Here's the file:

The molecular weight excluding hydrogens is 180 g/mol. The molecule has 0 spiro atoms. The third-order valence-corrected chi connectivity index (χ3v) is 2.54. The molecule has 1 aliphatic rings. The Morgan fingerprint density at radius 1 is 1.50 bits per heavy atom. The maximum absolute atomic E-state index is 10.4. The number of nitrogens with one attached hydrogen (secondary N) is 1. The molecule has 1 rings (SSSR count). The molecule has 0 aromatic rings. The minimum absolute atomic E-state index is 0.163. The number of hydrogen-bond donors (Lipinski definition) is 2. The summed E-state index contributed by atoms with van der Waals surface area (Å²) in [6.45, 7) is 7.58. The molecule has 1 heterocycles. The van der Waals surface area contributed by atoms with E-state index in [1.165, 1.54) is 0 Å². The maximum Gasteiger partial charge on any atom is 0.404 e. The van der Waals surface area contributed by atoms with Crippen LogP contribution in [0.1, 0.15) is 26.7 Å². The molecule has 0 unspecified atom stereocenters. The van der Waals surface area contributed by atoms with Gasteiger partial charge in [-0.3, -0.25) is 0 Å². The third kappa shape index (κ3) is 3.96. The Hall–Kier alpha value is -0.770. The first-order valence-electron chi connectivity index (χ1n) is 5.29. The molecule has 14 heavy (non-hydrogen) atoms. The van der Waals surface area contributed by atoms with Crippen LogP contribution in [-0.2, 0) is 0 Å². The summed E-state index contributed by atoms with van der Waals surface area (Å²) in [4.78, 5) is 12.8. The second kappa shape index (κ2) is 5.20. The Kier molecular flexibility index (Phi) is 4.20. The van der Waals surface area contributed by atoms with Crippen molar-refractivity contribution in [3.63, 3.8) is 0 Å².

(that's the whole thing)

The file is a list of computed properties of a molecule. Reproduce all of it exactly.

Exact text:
The molecular weight excluding hydrogens is 180 g/mol. The molecule has 0 spiro atoms. The third-order valence-corrected chi connectivity index (χ3v) is 2.54. The molecule has 1 aliphatic rings. The Morgan fingerprint density at radius 1 is 1.50 bits per heavy atom. The maximum absolute atomic E-state index is 10.4. The number of nitrogens with one attached hydrogen (secondary N) is 1. The molecule has 1 rings (SSSR count). The molecule has 0 aromatic rings. The minimum absolute atomic E-state index is 0.163. The number of hydrogen-bond donors (Lipinski definition) is 2. The summed E-state index contributed by atoms with van der Waals surface area (Å²) in [6.45, 7) is 7.58. The molecule has 1 heterocycles. The van der Waals surface area contributed by atoms with E-state index in [1.165, 1.54) is 0 Å². The maximum Gasteiger partial charge on any atom is 0.404 e. The van der Waals surface area contributed by atoms with Crippen LogP contribution in [0.1, 0.15) is 26.7 Å². The molecule has 0 unspecified atom stereocenters. The van der Waals surface area contributed by atoms with Gasteiger partial charge in [-0.3, -0.25) is 0 Å². The third kappa shape index (κ3) is 3.96. The Hall–Kier alpha value is -0.770. The first-order valence-electron chi connectivity index (χ1n) is 5.29. The molecule has 14 heavy (non-hydrogen) atoms. The van der Waals surface area contributed by atoms with Crippen LogP contribution in [-0.2, 0) is 0 Å². The summed E-state index contributed by atoms with van der Waals surface area (Å²) in [4.78, 5) is 12.8. The second kappa shape index (κ2) is 5.20. The Kier molecular flexibility index (Phi) is 4.20. The van der Waals surface area contributed by atoms with Crippen molar-refractivity contribution in [3.63, 3.8) is 0 Å².